Barbour left office as governor of that state, he issued pardons for 210 prison
inmates. Some of those who were pardoned were convicted of rape or robbery. To
be pardoned means that they are now considered as having paid their debt to
society. They don't have to serve any more time in jail; they don't even have
to report to a parole officer.
Families of the victims of these crimes are understandably upset. No
explanation was given for the pardon of most. In many cases there was no notice
given that the convicts might be pardoned, something required by Mississippi
law. Authorities are looking into the matter, and it may be that some who have
been released will have their pardons revoked.
A similar situation happened in Tennessee in 1979. Outgoing Governor Ray
Blanton issued pardons to a few convicts on January 15, including a man who had
been convicted of murdering his ex-wife and her boyfriend. Fearing more pardons
were about to be handed down, Governor-elect Lamar Alexander was sworn into
office on January 17, three days ahead of the scheduled inauguration, thus
depriving Blanton of the power to pardon any others.
As we grumble over examples of powerful people pardoning the unjust, shouldn't
we look upward as well? Isn't that precisely what God has offered to do for
each of us - to forgive our sins (or, in legal terms, to pardon those who are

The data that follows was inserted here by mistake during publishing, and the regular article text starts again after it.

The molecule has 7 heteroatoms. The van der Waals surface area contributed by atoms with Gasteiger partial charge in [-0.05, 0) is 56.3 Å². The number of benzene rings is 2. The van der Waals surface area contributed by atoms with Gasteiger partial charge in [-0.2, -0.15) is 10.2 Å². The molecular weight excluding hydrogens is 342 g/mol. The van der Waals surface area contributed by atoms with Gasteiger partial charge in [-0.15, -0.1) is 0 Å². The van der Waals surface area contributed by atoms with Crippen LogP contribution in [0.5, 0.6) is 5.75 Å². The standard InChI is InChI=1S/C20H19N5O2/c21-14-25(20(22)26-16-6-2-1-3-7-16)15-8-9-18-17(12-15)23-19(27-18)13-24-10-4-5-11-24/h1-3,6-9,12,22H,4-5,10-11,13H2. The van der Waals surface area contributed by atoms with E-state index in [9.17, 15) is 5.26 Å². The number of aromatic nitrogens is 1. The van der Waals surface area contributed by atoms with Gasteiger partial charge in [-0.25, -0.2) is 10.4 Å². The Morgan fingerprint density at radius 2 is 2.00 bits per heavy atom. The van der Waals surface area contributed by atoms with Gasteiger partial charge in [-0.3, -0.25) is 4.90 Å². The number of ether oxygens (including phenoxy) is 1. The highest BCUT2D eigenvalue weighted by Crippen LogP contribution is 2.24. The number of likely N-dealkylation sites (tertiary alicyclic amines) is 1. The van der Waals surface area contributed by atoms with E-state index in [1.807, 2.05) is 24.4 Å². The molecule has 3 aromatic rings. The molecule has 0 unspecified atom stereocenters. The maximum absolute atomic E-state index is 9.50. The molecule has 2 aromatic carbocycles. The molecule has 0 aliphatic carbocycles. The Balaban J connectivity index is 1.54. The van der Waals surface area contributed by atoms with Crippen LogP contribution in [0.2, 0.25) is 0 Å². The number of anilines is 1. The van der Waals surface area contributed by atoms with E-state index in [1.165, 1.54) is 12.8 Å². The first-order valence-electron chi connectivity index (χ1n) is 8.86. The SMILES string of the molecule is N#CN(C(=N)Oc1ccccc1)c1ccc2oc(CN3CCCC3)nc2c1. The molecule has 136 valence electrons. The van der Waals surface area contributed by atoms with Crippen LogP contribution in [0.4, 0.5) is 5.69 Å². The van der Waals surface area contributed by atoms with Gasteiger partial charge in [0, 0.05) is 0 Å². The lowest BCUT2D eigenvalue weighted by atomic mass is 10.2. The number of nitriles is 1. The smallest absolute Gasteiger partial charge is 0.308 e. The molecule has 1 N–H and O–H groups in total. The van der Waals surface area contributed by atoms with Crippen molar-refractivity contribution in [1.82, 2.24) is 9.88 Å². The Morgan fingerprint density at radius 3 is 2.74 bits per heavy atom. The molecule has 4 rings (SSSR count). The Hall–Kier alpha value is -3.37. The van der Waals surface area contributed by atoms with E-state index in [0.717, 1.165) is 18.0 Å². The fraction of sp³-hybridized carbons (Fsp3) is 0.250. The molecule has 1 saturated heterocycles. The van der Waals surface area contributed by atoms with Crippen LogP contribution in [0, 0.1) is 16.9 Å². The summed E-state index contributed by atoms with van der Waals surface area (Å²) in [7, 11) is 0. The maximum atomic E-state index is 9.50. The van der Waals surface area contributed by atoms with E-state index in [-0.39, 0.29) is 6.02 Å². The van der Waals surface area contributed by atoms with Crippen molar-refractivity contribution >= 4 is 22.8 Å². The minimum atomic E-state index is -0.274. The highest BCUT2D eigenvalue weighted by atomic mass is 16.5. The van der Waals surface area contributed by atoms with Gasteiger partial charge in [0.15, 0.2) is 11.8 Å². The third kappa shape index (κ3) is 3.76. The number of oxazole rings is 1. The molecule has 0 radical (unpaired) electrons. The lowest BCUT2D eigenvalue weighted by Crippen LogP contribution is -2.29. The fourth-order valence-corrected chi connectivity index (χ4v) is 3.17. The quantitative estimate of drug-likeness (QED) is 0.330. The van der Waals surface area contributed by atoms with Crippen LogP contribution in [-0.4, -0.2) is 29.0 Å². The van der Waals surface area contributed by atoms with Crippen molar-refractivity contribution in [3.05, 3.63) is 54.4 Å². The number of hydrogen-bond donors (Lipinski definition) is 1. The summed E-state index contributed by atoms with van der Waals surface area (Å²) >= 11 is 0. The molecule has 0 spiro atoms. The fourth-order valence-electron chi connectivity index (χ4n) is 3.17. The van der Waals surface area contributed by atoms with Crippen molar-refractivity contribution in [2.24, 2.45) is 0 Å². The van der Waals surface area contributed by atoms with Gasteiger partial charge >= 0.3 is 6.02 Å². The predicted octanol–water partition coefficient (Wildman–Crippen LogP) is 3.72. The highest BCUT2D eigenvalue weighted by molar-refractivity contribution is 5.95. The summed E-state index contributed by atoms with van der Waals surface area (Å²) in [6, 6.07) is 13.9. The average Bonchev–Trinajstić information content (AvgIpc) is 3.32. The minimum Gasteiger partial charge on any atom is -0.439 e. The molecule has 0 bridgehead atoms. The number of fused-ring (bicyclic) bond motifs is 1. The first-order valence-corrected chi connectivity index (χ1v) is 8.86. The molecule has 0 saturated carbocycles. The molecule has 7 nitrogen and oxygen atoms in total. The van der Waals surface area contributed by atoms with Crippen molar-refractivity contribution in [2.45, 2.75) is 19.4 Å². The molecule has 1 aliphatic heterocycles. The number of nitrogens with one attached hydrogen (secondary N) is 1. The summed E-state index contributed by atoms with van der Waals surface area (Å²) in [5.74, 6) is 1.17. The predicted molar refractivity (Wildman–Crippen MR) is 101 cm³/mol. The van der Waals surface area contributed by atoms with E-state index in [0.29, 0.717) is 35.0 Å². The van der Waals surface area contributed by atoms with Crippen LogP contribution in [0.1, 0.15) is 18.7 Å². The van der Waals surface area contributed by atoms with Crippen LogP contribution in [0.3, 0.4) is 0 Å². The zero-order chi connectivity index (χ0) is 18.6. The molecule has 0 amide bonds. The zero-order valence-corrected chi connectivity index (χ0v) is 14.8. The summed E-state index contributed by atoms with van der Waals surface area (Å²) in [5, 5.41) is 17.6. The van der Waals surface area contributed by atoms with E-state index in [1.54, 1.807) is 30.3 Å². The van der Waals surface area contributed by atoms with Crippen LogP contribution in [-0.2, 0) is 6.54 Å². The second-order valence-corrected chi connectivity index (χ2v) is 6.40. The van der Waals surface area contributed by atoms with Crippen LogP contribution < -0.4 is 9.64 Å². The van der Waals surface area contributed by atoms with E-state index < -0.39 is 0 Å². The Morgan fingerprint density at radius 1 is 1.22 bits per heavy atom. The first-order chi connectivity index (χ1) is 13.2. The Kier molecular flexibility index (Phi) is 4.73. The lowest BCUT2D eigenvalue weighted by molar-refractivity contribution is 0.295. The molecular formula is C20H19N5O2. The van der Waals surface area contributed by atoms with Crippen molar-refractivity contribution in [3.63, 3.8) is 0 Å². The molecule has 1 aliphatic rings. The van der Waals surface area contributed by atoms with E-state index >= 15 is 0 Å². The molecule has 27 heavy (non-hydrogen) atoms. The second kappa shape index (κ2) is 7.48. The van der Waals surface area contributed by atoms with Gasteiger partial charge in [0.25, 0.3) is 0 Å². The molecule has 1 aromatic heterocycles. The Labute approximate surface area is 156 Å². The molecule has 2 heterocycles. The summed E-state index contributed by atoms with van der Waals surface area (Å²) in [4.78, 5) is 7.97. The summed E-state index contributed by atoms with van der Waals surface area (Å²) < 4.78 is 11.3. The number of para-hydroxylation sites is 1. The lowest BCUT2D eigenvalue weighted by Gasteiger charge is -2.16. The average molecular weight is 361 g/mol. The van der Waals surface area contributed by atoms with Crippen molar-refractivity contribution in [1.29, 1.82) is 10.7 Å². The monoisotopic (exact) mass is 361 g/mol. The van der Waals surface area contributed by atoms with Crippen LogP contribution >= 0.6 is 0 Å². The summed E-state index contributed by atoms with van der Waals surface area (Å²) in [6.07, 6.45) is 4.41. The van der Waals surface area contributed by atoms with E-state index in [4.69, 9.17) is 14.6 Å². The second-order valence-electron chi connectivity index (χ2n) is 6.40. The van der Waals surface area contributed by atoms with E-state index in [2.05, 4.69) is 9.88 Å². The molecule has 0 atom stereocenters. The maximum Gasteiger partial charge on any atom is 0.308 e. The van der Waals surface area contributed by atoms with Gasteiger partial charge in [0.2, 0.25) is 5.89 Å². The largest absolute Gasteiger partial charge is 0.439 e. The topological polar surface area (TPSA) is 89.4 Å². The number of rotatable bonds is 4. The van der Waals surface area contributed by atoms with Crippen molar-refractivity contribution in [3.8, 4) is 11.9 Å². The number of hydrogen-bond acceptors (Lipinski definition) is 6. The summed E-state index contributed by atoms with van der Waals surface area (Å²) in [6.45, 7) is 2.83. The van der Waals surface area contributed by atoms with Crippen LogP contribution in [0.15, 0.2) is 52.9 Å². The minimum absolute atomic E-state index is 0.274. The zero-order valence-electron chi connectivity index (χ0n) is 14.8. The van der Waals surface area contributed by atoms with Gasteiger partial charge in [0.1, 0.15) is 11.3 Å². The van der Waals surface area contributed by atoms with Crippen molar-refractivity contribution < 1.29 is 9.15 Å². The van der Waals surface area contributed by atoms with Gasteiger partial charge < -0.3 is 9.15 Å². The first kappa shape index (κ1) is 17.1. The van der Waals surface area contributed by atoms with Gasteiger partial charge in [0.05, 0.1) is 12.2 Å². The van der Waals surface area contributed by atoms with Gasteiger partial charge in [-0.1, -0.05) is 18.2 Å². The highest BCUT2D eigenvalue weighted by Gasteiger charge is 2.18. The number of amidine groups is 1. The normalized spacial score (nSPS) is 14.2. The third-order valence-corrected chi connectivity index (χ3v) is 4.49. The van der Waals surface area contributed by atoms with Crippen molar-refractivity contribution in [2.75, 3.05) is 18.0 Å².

guilty of breaking the law)?
It is well known that Jesus came to earth to make forgiveness possible. But
this tendency of God is found before Christ's appearing on earth. Here is how
the prophet Micah portrayed God: "Who is a God like You, pardoning iniquity and
passing over the transgression of the remnant of His heritage? He does not
retain His anger forever, because He delights in mercy" (Micah 7:18). Doesn't
this put God in the same bad light as the governors mentioned above?
Here's the difference: In the Mississippi and Tennessee cases, justice had not
been served. In our case, justice has been served. But how? I've never been
punished by God for sins I've committed.
Paul gave the explanation in Romans 3:24-26. Jesus, Paul wrote, is our
"propitiation". That's a word that means appeasement. Things have been made
right with one who has been offended. Jesus, who lived a perfect life, shed His
innocent blood to pay the price for the sins of mankind.
This helps us to understand a most important point in verse 26: "To demonstrate
at the present time His righteousness, that He might be just and the justifier
of the one who has faith in Jesus." Even though God regularly pardons those who
have broken His laws, He is just in doing so. Jesus paid the price for us.
Justice has been served for you and me.
But God's offer of pardon has to be accepted. And accepting the offer of
salvation involves more than just believing: "And having been perfected, [Jesus]
became the author of eternal salvation to all who obey Him" (Hebrews 5:9). If
obeying Jesus means that my violations of God's laws will be pardoned, I'll be
happy to obey anything He says!
Come to the light God offers! Study His word, the Bible. Worship Him in spirit
and truth (John 4:24). Get in touch with us if you'd like to discuss these
Timothy D. Hall